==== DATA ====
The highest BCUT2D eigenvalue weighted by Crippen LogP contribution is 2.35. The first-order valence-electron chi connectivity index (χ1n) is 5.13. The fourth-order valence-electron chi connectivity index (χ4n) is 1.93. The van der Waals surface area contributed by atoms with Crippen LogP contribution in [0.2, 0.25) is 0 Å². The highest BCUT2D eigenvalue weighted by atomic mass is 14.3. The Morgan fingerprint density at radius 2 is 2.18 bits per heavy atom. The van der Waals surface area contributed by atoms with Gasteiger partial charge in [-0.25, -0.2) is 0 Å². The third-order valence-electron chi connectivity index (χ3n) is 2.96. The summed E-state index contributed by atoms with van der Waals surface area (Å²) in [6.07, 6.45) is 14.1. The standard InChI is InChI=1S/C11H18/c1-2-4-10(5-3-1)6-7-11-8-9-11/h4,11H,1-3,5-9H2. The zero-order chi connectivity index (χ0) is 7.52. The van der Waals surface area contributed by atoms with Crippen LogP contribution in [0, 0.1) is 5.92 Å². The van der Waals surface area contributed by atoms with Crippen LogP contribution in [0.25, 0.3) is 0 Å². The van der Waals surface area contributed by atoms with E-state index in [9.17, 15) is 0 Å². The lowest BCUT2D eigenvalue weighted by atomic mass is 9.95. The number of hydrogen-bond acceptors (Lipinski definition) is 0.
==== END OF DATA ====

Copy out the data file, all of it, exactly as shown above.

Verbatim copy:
The highest BCUT2D eigenvalue weighted by Crippen LogP contribution is 2.35. The first-order valence-electron chi connectivity index (χ1n) is 5.13. The fourth-order valence-electron chi connectivity index (χ4n) is 1.93. The van der Waals surface area contributed by atoms with Crippen LogP contribution in [0.2, 0.25) is 0 Å². The highest BCUT2D eigenvalue weighted by atomic mass is 14.3. The Morgan fingerprint density at radius 2 is 2.18 bits per heavy atom. The van der Waals surface area contributed by atoms with Gasteiger partial charge in [-0.25, -0.2) is 0 Å². The third-order valence-electron chi connectivity index (χ3n) is 2.96. The summed E-state index contributed by atoms with van der Waals surface area (Å²) in [6.07, 6.45) is 14.1. The standard InChI is InChI=1S/C11H18/c1-2-4-10(5-3-1)6-7-11-8-9-11/h4,11H,1-3,5-9H2. The zero-order chi connectivity index (χ0) is 7.52. The van der Waals surface area contributed by atoms with Crippen LogP contribution in [0, 0.1) is 5.92 Å². The van der Waals surface area contributed by atoms with Crippen LogP contribution in [0.25, 0.3) is 0 Å². The van der Waals surface area contributed by atoms with E-state index in [9.17, 15) is 0 Å². The lowest BCUT2D eigenvalue weighted by atomic mass is 9.95. The number of hydrogen-bond acceptors (Lipinski definition) is 0.